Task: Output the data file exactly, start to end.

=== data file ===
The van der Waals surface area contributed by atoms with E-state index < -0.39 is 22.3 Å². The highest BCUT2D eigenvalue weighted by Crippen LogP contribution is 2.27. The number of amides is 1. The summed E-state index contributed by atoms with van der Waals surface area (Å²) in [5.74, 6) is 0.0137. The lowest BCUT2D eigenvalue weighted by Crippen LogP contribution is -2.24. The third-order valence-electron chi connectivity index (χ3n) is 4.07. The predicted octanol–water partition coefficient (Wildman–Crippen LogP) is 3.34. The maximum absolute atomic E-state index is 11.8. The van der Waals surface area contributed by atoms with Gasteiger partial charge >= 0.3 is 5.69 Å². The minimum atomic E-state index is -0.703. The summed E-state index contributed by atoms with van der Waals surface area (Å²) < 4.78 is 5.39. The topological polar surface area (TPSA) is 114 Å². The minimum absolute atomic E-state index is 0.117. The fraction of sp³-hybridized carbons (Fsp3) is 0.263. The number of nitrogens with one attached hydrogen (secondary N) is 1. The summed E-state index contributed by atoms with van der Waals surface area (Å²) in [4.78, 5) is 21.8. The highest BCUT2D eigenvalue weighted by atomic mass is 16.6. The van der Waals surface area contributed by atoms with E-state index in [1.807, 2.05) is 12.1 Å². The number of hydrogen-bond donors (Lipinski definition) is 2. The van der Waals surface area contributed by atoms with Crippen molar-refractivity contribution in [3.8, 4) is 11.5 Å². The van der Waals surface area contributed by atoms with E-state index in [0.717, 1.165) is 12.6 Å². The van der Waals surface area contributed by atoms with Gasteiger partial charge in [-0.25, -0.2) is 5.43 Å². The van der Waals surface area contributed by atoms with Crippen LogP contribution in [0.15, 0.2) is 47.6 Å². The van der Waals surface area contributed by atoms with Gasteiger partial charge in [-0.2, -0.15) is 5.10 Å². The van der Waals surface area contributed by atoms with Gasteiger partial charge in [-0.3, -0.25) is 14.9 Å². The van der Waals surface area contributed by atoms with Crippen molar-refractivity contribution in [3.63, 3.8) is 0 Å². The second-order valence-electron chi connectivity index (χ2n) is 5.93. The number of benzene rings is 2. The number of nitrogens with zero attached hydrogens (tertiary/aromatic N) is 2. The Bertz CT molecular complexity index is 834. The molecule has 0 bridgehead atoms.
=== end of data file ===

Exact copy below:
The van der Waals surface area contributed by atoms with E-state index < -0.39 is 22.3 Å². The highest BCUT2D eigenvalue weighted by Crippen LogP contribution is 2.27. The number of amides is 1. The summed E-state index contributed by atoms with van der Waals surface area (Å²) in [5.74, 6) is 0.0137. The lowest BCUT2D eigenvalue weighted by Crippen LogP contribution is -2.24. The third-order valence-electron chi connectivity index (χ3n) is 4.07. The predicted octanol–water partition coefficient (Wildman–Crippen LogP) is 3.34. The maximum absolute atomic E-state index is 11.8. The van der Waals surface area contributed by atoms with Gasteiger partial charge >= 0.3 is 5.69 Å². The minimum atomic E-state index is -0.703. The summed E-state index contributed by atoms with van der Waals surface area (Å²) < 4.78 is 5.39. The topological polar surface area (TPSA) is 114 Å². The minimum absolute atomic E-state index is 0.117. The fraction of sp³-hybridized carbons (Fsp3) is 0.263. The number of nitrogens with one attached hydrogen (secondary N) is 1. The summed E-state index contributed by atoms with van der Waals surface area (Å²) in [4.78, 5) is 21.8. The highest BCUT2D eigenvalue weighted by atomic mass is 16.6. The van der Waals surface area contributed by atoms with E-state index in [1.807, 2.05) is 12.1 Å². The number of hydrogen-bond donors (Lipinski definition) is 2. The van der Waals surface area contributed by atoms with Crippen molar-refractivity contribution in [3.8, 4) is 11.5 Å². The van der Waals surface area contributed by atoms with E-state index in [0.717, 1.165) is 12.6 Å². The van der Waals surface area contributed by atoms with Gasteiger partial charge in [-0.25, -0.2) is 5.43 Å². The van der Waals surface area contributed by atoms with Crippen LogP contribution in [0.15, 0.2) is 47.6 Å². The van der Waals surface area contributed by atoms with Gasteiger partial charge in [-0.2, -0.15) is 5.10 Å². The van der Waals surface area contributed by atoms with Gasteiger partial charge in [-0.3, -0.25) is 14.9 Å². The van der Waals surface area contributed by atoms with Crippen molar-refractivity contribution in [3.63, 3.8) is 0 Å². The second-order valence-electron chi connectivity index (χ2n) is 5.93. The number of benzene rings is 2. The number of nitrogens with zero attached hydrogens (tertiary/aromatic N) is 2. The Bertz CT molecular complexity index is 834. The molecule has 0 bridgehead atoms.